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Bishop wants equitable distribution of oil wells in Nigeria

Bishop of the Anglican Diocese of Okigwe South, Rt. Rev. David Onuoha, has decried the lopsidedness and imbalance in the allocation of oil wells in the country. He also bemoaned the palpable fears under which Nigerians live in the country as no day passes by without reports of wasting of the lives of innocent citizens.
This came days before the Coalition of Niger Delta Agitators had written to President Muhammadu Buhari asking for a re-distribution of all expired Oil Mining Licenses and Oil Prospecting Licenses earlier allocated to companies and individuals.
Delivering his 104-page Presidential Address/Charge with the theme ” the Power of Praise in times like this” at the First Session of the Ninth Synod of the Diocese held at Holy Trinity Church, Onicha Uboma, Ihitte Uboma Local Council of Imo State, the Bishop noted that the level of sufferings and hardship in the land was worrisome and urged Nigerians to intensify prayers and praises to God and watch Him intervene.
According to him, the solution does not lie in complaining, self-defence and protest matches. While condemning the systemic injustice in oil well allocation, he wondered the rationale behind enriching individuals with national wealth for political reasons at the expense of critical infrastructure, such as fixing the moribund aviation industry, turning around the refineries, and permanently taking care of the nagging power problem in the country.
The Anglican Bishop averred that now that licenses of oil wells were about to expire, the Federal Government should ensure equity and justice by making deliberate efforts at allocating these oil wells to organisations and institutions  that would use the proceeds for the common good.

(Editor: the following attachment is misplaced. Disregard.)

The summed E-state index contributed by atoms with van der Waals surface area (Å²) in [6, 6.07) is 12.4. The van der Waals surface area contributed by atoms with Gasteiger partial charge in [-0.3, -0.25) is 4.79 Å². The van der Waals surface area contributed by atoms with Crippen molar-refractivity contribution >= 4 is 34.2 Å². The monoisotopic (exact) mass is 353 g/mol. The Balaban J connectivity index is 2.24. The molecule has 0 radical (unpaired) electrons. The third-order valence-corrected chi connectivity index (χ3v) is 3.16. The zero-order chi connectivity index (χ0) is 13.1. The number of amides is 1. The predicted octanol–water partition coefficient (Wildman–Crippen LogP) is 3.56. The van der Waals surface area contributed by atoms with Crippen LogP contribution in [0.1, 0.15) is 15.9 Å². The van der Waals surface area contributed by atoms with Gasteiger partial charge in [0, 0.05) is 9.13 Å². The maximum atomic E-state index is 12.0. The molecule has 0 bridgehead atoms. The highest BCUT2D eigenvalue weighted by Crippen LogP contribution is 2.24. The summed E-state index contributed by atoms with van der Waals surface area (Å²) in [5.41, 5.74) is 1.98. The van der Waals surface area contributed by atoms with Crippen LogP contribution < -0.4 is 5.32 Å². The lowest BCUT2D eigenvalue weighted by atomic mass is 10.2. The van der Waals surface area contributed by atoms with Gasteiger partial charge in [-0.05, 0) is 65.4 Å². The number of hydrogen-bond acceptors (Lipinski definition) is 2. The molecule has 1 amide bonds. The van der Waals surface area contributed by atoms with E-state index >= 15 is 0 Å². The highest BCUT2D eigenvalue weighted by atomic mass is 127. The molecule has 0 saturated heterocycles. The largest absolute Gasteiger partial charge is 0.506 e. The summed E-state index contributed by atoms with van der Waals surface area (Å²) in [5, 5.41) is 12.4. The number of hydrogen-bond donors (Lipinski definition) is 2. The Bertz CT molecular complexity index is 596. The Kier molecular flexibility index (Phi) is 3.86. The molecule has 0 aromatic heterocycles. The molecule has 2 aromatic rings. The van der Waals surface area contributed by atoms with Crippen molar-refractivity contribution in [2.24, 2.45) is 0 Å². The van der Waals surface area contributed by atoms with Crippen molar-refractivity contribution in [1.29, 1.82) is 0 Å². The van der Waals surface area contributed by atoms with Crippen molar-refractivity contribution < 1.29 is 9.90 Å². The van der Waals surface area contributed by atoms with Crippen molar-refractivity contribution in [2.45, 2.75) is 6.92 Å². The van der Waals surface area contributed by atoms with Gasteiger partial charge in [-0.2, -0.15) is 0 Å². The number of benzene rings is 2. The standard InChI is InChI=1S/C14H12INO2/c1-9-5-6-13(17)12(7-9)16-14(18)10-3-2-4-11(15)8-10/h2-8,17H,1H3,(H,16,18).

Bishop Onuoha commended President Muhammadu Buhari’s effort in revamping the agricultural sector of the economy and called for the sustenance of the success recorded in the growth in the sector.
The Bishop noted that except all arms of government as stakeholders, including the executive, legislature and the judiciary come together on one page, the corruption fight would continue to be elusive in the land.
He also commended the President for his prompt and decisive response to the return of stranded Nigerians in Libya, noting that the exercise was an “indication that with sincerity, honesty and firm resolve to achieve a set target, Nigeria will soon be singing a new song should other areas of concern receive similar concern”.
While giving kudos to the Federal Government for the huge success already achieved against insurgency in the Northeast he expressed worry that no visible effort was being made to disarm those terrorists under the cover of herdsmen describing as intriguing the reluctance of the Federal Government to deploy its might against these evil men in the Spirit of the war against insurgency.

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